In light of current events in Texas and the aftermath of Hurricane Harvey, it behooves us to learn from history. Here is what former Peace Corps Director Gaddi Vasquez said about his decision to send Crisis Corps (now Peace Corps Response) Volunteers to aid in the Hurricane Katrina effort. (This interview was recorded by Alana DeJoseph (Mali 192-94) for the upcoming documentary about the Peace Corps, A Towering Task being made by DeJoseph): Vasquez recalls: Well, I had the opportunity to travel to Sri Lanka, Thailand after the tsunami and witnessed the devastation that the tsunami had caused and it was not long thereafter that Katrina struck the United States and the Gulf Coast. I saw the images, the devastation; it was incredible. And made a decision that I would authorize the deployment of Crisis Corps — these are returned Peace Corps volunteers who make up this group at that . . .

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Peace Corps Burkina Faso Volunteers evacuated safely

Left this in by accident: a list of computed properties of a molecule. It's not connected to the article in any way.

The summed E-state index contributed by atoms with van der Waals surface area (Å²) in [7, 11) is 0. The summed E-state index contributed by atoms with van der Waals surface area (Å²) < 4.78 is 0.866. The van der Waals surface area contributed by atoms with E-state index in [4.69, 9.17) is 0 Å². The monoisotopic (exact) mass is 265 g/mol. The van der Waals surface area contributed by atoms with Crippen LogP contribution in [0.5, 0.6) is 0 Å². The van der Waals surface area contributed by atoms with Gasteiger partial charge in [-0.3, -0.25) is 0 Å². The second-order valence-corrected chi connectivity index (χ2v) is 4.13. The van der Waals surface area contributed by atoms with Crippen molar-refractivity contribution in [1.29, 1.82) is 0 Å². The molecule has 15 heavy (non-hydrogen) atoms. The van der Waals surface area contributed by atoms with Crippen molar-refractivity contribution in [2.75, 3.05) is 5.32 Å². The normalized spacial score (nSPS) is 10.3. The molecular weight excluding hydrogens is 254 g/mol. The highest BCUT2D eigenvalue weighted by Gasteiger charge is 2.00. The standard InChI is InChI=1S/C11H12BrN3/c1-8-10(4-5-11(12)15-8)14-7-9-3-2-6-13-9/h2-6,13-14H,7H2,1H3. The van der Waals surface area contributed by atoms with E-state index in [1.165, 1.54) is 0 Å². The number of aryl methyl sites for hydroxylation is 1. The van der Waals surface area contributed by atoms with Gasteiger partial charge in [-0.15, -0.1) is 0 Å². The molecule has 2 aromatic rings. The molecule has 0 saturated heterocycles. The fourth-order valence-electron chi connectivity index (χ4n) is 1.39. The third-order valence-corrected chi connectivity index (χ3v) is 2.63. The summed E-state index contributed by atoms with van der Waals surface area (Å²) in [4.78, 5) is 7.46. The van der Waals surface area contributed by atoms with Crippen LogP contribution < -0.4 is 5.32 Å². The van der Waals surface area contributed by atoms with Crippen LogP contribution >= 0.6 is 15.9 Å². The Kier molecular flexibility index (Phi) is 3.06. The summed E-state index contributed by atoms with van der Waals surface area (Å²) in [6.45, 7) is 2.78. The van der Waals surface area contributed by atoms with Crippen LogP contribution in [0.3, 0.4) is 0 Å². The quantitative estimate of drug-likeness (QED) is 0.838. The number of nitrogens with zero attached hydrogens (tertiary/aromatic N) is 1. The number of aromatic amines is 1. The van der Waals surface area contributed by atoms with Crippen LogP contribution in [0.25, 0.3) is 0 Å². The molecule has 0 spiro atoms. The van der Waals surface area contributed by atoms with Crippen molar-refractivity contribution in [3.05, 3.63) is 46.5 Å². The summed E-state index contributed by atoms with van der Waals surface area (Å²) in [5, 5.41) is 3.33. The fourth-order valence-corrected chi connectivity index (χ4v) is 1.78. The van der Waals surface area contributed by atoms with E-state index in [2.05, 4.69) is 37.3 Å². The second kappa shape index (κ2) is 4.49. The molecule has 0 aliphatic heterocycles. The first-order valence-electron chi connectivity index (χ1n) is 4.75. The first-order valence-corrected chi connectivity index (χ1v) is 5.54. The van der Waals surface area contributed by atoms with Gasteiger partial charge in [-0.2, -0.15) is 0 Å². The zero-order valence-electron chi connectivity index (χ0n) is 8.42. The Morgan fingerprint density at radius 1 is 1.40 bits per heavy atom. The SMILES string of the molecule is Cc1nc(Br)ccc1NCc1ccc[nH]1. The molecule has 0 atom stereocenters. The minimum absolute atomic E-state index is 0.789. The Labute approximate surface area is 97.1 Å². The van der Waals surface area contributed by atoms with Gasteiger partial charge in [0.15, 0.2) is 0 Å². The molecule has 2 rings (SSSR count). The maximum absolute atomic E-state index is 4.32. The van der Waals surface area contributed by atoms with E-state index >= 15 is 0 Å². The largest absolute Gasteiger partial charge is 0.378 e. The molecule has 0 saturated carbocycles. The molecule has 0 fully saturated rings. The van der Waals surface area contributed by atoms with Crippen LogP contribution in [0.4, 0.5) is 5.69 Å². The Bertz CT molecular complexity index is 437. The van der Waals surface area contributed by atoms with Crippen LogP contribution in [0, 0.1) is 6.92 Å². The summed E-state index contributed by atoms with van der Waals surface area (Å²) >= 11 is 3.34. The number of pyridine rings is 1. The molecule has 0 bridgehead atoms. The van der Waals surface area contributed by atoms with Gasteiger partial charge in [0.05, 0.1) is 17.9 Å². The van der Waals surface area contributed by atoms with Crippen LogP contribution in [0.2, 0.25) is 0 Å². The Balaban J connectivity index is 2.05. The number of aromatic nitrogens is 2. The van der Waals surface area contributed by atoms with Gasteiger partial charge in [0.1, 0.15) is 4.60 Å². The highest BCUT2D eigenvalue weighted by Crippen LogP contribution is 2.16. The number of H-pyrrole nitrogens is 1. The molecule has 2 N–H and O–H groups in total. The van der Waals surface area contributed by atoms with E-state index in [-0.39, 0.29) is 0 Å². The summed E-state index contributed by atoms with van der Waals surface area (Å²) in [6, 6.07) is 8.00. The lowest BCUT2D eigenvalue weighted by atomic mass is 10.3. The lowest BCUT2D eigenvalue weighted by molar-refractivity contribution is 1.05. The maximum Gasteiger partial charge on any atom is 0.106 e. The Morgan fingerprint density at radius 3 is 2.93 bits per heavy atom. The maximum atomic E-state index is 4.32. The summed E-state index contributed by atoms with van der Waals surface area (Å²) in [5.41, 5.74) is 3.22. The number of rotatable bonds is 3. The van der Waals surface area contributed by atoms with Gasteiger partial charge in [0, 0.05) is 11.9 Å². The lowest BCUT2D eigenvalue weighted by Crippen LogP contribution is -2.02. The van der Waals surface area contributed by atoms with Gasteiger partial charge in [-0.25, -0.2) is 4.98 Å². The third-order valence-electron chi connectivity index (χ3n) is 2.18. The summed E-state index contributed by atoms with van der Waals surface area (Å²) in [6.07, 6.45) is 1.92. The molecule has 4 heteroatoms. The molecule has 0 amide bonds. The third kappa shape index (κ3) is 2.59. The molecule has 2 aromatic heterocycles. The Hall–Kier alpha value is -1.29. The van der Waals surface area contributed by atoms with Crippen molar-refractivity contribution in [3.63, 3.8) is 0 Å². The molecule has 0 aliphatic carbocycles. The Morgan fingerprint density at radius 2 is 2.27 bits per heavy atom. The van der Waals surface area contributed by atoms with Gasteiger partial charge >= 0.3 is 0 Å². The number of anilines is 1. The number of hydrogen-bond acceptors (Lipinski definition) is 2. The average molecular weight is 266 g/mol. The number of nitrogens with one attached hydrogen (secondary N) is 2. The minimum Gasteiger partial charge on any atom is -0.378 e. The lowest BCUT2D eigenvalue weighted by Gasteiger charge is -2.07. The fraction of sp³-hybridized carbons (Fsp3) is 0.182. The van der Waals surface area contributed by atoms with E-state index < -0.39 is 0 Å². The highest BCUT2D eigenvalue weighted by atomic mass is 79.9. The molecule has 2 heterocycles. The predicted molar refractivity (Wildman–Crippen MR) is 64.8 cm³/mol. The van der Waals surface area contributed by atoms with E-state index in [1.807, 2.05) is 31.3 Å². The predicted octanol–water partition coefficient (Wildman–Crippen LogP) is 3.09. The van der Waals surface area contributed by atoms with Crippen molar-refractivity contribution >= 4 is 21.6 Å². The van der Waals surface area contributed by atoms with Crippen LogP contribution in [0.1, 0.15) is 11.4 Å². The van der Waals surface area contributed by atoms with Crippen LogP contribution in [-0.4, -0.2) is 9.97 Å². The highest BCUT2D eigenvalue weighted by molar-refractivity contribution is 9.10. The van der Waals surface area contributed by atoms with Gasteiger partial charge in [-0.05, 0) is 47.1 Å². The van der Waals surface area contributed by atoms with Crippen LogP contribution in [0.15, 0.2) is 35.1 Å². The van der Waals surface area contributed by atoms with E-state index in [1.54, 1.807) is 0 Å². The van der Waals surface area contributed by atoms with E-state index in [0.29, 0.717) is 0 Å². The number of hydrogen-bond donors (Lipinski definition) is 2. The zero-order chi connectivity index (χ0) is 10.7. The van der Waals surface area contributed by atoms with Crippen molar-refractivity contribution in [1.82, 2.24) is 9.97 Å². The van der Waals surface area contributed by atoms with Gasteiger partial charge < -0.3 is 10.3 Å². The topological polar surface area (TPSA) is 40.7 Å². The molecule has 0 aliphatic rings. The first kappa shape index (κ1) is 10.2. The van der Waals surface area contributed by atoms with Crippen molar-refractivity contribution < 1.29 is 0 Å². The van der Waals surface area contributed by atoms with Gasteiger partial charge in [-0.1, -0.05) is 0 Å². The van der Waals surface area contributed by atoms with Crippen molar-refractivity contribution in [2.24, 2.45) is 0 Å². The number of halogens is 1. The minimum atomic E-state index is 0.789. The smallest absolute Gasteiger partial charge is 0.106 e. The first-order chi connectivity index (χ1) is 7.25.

https://www.peacecorps.gov/news/library/peace-corps-burkina-faso-volunteers-evacuated-safely/?utm_campaign=&utm_medium=email&utm_source=  WASHINGTON, D.C., September 03, 2017 – The Peace Corps today announced that, acting with an abundance of caution and considering the unique circumstances of their service, all Peace Corps Burkina Faso volunteers have been successfully evacuated out of the country due to security concerns. The Peace Corps has been closely monitoring the safety and security environment in Burkina Faso and will continue to assess the situation. The Peace Corps looks forward to a time when volunteers can return while underscoring that the safety and security of its volunteers are the agency’s top priority. There were 124 volunteers working in Burkina Faso on projects in community economic development, education and health. The Peace Corps has enjoyed a long partnership with the government and people of Burkina Faso and hopes to be able to continue volunteers’ work there. More than 2,075 Peace Corps volunteers have served in Burkina Faso since the program . . .